Tananarive Due’s The Good House – Book Spotlight

Hey, Readers! Welcome back to our monthly literary deep-dive!

This month I’m upping the ante as we head towards spooky season. Yes, October is months away but I’m not a creature of the summer sun, ladies and gents. I’m more at home… well. At home with a good book and I love all things spooky, so, we’re probably getting more horror novels between now and Halloween. I hope that works for you.

And boy, do I have a great one for you this month!

I love a good possession and haunting story. I believe this started when my Mom let me watch The Exorcist at age 7… sure, I had nightmares for years after and jumped at every creak and groan of our old house for months but it’s now one of my favorite movies. (I’m actually listening to the audiobook right now – let me know in the comments if you want me to spotlight a book from 1971.) The Good House is both a story of possession and haunting, but with a very interesting hook.

A couple of trigger warnings up front, though! This is a horror novel and it’s not shy about being a little shocking. There’s underage sexual activity and sexual assault, suicide, racist language and racially motivated violence in this story. If any of these things are a hard No for you, this may not be your kind of story. (If you read and enjoyed the Stephen King classic, IT, you’ll be fine. Reading some of the Amazon reviews for The Good House, you’d think some of these people have never picked up a horror novel before in their lives.)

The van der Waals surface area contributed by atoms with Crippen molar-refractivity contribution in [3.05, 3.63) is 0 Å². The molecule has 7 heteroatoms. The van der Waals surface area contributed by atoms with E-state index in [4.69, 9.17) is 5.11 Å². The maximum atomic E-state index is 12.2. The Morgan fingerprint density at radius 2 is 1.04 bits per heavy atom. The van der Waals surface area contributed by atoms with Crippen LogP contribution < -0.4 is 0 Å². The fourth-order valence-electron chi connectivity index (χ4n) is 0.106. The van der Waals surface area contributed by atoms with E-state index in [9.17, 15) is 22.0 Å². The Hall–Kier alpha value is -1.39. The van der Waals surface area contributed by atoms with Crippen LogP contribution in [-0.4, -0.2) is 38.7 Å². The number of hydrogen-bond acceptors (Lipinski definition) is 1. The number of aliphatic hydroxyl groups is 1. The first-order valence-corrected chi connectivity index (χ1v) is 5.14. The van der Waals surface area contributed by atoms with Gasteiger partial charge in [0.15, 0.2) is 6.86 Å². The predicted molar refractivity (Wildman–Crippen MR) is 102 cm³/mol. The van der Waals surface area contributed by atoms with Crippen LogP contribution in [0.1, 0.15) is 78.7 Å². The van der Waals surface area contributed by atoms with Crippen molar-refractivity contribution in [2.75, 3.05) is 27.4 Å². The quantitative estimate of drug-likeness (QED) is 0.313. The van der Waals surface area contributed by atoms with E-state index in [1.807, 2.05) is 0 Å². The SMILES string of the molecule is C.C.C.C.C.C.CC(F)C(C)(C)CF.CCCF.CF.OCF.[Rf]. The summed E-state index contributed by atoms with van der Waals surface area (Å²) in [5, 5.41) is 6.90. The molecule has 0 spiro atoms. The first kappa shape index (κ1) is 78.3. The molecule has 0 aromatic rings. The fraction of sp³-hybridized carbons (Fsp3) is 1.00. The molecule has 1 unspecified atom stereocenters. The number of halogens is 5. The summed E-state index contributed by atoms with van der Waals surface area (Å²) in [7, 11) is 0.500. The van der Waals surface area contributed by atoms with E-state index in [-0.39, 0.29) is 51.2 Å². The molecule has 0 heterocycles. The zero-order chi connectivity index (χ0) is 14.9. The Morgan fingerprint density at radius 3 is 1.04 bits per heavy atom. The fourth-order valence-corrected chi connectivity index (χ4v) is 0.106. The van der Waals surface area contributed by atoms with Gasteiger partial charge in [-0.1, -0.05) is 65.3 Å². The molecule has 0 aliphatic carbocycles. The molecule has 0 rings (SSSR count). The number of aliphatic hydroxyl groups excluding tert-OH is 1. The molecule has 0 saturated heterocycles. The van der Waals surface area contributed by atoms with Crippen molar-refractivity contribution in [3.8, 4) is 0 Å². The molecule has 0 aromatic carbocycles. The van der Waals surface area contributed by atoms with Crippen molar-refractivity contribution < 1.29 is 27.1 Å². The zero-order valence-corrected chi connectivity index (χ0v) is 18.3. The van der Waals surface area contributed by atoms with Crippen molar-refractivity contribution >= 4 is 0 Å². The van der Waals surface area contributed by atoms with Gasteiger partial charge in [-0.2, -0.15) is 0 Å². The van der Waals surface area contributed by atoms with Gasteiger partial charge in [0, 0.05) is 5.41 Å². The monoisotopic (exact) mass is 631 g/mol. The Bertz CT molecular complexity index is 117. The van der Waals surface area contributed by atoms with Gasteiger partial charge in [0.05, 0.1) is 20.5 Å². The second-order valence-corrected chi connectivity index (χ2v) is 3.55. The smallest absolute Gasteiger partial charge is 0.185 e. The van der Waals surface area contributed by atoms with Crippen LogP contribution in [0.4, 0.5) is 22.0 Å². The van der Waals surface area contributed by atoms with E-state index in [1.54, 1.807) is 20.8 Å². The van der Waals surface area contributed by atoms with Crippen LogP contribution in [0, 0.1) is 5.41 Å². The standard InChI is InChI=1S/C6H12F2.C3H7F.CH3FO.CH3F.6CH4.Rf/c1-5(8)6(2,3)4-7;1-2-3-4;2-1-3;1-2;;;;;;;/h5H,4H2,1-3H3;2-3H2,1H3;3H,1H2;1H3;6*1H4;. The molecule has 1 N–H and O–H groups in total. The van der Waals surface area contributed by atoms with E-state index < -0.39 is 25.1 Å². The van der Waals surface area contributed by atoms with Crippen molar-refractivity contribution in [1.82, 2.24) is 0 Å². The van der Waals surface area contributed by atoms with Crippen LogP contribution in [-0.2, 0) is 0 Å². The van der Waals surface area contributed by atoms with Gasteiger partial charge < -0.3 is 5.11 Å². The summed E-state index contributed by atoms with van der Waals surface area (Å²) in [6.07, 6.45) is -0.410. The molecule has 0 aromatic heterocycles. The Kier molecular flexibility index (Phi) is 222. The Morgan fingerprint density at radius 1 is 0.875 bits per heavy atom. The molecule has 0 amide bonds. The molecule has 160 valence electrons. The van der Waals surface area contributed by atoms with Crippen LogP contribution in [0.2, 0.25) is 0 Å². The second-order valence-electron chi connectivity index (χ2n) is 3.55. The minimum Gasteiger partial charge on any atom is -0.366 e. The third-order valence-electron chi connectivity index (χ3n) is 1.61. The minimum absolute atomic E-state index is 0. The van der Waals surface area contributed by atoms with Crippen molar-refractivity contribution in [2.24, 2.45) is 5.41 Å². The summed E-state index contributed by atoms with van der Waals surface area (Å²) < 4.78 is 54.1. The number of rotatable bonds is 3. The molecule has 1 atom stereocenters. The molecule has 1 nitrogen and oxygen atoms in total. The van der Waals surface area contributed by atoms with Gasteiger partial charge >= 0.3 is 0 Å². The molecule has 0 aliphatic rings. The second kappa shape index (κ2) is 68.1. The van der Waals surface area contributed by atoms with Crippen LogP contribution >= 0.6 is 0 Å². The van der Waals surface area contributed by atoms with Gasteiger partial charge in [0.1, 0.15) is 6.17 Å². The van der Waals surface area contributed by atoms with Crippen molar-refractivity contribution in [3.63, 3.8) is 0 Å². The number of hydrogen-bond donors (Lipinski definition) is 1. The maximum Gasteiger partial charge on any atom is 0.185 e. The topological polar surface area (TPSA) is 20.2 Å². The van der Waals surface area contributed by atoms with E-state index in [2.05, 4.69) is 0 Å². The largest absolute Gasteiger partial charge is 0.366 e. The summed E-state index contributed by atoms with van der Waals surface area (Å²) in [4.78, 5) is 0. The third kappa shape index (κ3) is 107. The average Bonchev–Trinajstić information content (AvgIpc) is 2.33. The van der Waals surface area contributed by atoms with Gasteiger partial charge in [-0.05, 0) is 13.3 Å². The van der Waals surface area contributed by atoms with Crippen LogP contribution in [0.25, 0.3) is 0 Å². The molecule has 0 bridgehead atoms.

So, head out into the sunshine, if you must, and grab your reading device of choice because we’re on our way to Sacajawea, Washington, to pay a visit to the Good House.

Book Stats

Basic Premise

We open on a somewhat harrowing scene. Imagine a grand old home, beautiful and regal atop a hill. The front door is a beautiful, hand-made affair that bears the scars of buckshot, as if someone in the not to terribly distant past had tried to blast it open with a gun. That is what happened, actually. And now, that same person who inflicted these wounds is at the door for a very different reason…

We’re in the late 1920s and the home’s owner is Marie Toussaint. As a black woman in the 1920s, the fact that she owns this home has been a sore point for the town of Sacajawea, hence the attempted forced entry. Her common-law husband, a Native American man called Red John by the townspeople, is home also. He submits (Reasonably, I think.) that they ignore the people at the door. Marie, a Mambo in the Voudun religion, refuses her husband’s wishes and allows the assembled people inside her home despite the persecution she’s suffered at their hands. They carry with them a young girl who has fallen suddenly, inexplicably ill. Marie has a reputation for being able to heal the sick… but this girl isn’t sick. There’s something else going on, and it’s much darker than a mere fever.